All the reasons for creating Unicode Win32 applications-such as the need for universality and standardization-also apply to Web content. Creating and managing multilingual Web content and empowering users to see Web pages in different languages are the driving forces behind using a universal encoding for your Web content. There are several possibilities when it comes to encoding Web content, although some methods have disadvantages that you should be aware of.
Generally speaking, there are four different ways of setting the character set or the encoding of a Web page. (For more detailed information on how to set these encodings, see "Setting and Manipulating Encodings" later in this chapter.)
<span> This is my text with a Greek Phi: Φ </span>
and the output would be:
This is my text with a Greek Phi:
Unfortunately, this approach makes it impossible to compose large amounts of text and makes editing your Web content very hard.
Figure 3.12 - Example of a multilingual Web page encoded in UTF-8.
(You can find the HTML file [Multilingual.html], corresponding to Figure 3-12, in the Samples subdirectory on the companion CD.)
Since Web content is currently based on Windows or other encoding schemes, you'll need to know how to set and manipulate encodings. The following describes how to do this for HTML pages, Active Server Pages (ASP), and XML pages.
HTML pages: Internet Explorer uses the character set specified for a document to determine how to translate the bytes in the document into characters on the screen or on paper. By default, Internet Explorer uses the character set specified in the HTTP content type returned by the server to determine this translation. If this parameter is not given, Internet Explorer uses the character set specified by the meta element in the document, taking into account the user's preferences if no meta element is specified. To apply a character set to an entire document, you must insert the meta element before the body element. For clarity, it should appear as the first element after the head, so that all browsers can translate the meta element before the document is parsed. The meta element applies to the document containing it. This means, for example, that a compound document (a document consisting of two or more documents in a set of frames) can use different character sets in different frames. Here is how it works:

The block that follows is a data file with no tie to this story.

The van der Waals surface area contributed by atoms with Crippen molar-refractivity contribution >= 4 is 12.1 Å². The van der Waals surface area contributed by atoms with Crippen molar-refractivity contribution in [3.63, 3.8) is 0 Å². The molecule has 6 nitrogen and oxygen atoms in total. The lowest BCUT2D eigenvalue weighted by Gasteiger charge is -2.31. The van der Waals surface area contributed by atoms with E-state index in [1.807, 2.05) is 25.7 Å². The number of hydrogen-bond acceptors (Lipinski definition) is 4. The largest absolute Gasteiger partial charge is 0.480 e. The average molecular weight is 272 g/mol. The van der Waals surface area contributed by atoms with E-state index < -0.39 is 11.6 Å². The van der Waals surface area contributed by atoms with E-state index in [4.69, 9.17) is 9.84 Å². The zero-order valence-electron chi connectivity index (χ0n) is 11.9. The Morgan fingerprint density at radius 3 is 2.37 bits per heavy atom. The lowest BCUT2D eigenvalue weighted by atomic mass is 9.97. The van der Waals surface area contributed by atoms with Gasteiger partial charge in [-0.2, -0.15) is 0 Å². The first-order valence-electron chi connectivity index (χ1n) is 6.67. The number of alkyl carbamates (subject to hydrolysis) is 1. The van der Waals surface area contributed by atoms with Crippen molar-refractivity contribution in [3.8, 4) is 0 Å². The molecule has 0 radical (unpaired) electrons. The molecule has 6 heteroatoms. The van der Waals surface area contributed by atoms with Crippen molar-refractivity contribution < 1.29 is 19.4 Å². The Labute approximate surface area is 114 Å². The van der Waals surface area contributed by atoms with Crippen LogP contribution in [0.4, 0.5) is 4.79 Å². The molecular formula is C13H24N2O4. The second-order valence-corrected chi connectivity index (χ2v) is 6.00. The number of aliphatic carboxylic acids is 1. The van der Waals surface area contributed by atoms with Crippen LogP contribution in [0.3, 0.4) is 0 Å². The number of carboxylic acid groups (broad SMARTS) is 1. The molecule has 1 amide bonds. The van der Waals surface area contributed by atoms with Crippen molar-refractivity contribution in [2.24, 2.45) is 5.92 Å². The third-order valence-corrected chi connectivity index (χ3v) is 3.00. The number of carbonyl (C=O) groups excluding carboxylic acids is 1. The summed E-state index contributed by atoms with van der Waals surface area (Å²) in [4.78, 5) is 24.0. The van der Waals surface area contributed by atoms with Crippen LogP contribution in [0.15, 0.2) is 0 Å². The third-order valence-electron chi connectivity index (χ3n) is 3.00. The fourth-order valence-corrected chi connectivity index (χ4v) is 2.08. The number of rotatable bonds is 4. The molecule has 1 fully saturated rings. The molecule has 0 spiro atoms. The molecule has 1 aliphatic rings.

<META HTTP-EQUIV="Content-Type" CONTENT="text/html; charset=<value>">
You substitute <value> with any supported character-set-friendly name (for example, UTF-8) or any code-page name (for example, windows 1251). (For more information, see Appendix J, "Encoding Web Documents.")
ASP pages: Internally, ASP and the language engines it calls-such as Microsoft Visual Basic Scripting Edition (VBScript), JScript, and so forth-all communicate in Unicode strings. However, Web pages currently consist of content that can be in Windows or other character-encoding schemes besides Unicode. Therefore, when form or query-string values come in from the browser in an HTTP request, they must be converted from the character set used by the browser into Unicode for processing by the ASP script. Similarly, when output is sent back to the browser, any strings returned by scripts must be converted from Unicode back to the code page used by the client. In ASP these internal conversions are done using the default code page of the Web server. This works great if the users and the server are all using the same language or script (more precisely, if they use the same code page). However, if you have a Japanese client connecting to an English server, the code page translations just mentioned won't work because ASP will try to treat Japanese characters as English ones.
The solution is to set the code page that ASP uses to perform these inbound and outbound string translations. Two mechanisms exist to set the code page:
<% @ LANGUAGE=VBScript CODEPAGE=1252 %>
<% @ LANGUAGE=VBScript CODEPAGE=65001 %> <% Response.Write (Session.CodePage) Session.CodePage = 1252 %>
How are these code-page settings applied? First, any static content (HTML) in the .asp file is not affected at all; it is returned exactly as written. Any static strings in the script code (and in fact the script code itself) will be converted based on the CODEPAGE setting in the .asp file. Think of CODEPAGE as the way an author (or better yet, the authoring tool, which should be able to place this in the .asp file automatically) tells ASP the code page in which the .asp file was written.